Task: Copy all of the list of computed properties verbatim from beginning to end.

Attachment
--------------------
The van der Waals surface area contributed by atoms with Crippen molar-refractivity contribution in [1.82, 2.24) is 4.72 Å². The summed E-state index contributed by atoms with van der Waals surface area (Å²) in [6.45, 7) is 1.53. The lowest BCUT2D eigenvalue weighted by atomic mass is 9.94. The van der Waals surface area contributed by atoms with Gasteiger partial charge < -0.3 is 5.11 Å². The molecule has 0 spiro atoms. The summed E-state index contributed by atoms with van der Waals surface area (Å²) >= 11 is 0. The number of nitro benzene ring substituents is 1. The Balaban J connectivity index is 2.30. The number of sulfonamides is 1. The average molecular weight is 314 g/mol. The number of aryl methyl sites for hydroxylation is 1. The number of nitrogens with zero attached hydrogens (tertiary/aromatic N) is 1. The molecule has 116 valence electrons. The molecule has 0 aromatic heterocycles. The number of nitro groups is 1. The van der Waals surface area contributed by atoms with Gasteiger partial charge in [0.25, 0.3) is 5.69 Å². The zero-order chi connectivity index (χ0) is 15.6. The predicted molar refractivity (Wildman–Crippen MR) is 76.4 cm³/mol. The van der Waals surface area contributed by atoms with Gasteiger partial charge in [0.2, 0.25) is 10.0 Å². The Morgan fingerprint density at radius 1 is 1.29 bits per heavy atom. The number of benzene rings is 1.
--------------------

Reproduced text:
The van der Waals surface area contributed by atoms with Crippen molar-refractivity contribution in [1.82, 2.24) is 4.72 Å². The summed E-state index contributed by atoms with van der Waals surface area (Å²) in [6.45, 7) is 1.53. The lowest BCUT2D eigenvalue weighted by atomic mass is 9.94. The van der Waals surface area contributed by atoms with Gasteiger partial charge < -0.3 is 5.11 Å². The molecule has 0 spiro atoms. The summed E-state index contributed by atoms with van der Waals surface area (Å²) >= 11 is 0. The number of nitro benzene ring substituents is 1. The Balaban J connectivity index is 2.30. The number of sulfonamides is 1. The average molecular weight is 314 g/mol. The number of aryl methyl sites for hydroxylation is 1. The number of nitrogens with zero attached hydrogens (tertiary/aromatic N) is 1. The molecule has 116 valence electrons. The molecule has 0 aromatic heterocycles. The number of nitro groups is 1. The van der Waals surface area contributed by atoms with Gasteiger partial charge in [0.25, 0.3) is 5.69 Å². The zero-order chi connectivity index (χ0) is 15.6. The predicted molar refractivity (Wildman–Crippen MR) is 76.4 cm³/mol. The van der Waals surface area contributed by atoms with Gasteiger partial charge in [0.2, 0.25) is 10.0 Å². The Morgan fingerprint density at radius 1 is 1.29 bits per heavy atom. The number of benzene rings is 1.